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Redemption from Tyranny: Herman Husband’s American Revolution by Bruce E. Stewart

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Herman Husband (1724-1795) was born in Maryland but moved to Sandy Creek, North Carolina, in 1762. Four years later he was an organizer of a local Association formed to support local farmers over wealth land-owners. He was jailed until an angry mob of supporters released him.  In 1768 when the Regulators formed, Husband became a leading spokesman and pamphleteer. The Royal Governor denounced him and arrested him. The next year, Husband was elected to the North Carolina legislature from which he was expelled, charged and jailed, but released and in 1770 and published a book about the Regulators. The following year, when the movement was defeated in the Battle of Alamance, Husband moved back to Maryland, and from there to Pennsylvania, where he continued to publish pamphlets about the issues of the common people and lived under an assumed name until after the American Revolution. In the 1790s he he participated in the Whiskey Rebellion for which he was tried and sentenced to death, but, again, he was released by the actions of his supporters. I admit he lived on the periphery of Southern Appalachia, but what a cool guy! “The world has waited long enough for a scholarly biography of Herman Husband, and Stewart fills the void wonderfully with this insightful and clearly written narrative. With his new archival discoveries, he is able to depict Husband as considerably more complex than the heroic figure of legend.” -- Woody Holton. “Redemption from Tyranny will fill an enormous lacuna in the literature on eighteenth-century American politics and revolution. Herman Husband was a key actor from the rising of the North Carolina Regulators to the opening of the Revolution, and then the Whiskey Rebellion: Stewart has put this story together, explaining Husband and his world in clear, easy prose.” --John L. Brooke. The author, Bruce E. Stewart, teaches history at Appalachian State University and is the author of Blood in the Hills: A History of Violence in Appalachia.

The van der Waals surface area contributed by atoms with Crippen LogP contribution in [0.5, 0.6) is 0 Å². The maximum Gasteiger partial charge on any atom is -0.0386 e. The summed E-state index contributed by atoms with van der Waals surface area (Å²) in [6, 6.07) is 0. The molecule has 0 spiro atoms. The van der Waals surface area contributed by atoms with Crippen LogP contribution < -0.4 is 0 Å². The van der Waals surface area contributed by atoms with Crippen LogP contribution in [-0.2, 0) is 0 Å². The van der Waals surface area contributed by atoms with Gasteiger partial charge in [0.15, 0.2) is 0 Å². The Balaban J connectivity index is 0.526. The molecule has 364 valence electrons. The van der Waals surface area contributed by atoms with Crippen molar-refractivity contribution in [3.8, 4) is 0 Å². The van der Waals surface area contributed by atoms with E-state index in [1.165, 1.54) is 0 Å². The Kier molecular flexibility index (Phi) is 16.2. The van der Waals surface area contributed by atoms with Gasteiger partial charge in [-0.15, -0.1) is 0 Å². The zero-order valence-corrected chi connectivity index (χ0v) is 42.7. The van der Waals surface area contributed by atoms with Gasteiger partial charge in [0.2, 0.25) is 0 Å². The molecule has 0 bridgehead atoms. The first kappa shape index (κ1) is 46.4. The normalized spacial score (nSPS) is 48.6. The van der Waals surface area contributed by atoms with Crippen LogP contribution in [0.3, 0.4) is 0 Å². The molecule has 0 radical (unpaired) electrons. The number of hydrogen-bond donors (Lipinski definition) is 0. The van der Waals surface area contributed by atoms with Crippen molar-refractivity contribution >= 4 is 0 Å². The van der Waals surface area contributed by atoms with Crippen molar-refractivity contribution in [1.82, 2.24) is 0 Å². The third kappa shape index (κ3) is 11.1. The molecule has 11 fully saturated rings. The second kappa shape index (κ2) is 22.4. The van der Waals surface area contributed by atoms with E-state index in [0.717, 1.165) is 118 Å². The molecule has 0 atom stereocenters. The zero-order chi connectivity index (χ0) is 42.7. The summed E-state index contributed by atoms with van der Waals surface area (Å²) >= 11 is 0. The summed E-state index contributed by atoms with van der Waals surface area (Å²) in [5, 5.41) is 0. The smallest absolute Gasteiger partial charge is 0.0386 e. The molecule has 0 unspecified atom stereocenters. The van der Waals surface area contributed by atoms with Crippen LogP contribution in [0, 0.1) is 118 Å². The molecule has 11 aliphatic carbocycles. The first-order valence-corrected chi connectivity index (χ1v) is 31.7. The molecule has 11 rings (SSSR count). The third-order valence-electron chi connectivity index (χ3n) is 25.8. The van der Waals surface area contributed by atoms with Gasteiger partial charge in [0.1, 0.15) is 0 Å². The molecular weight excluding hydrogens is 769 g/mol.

Charlottesville: The University of Virginia Press, 2020. 248 pages with Index, Bibliography, Notes and Illustrations. Hardback in dust jacket.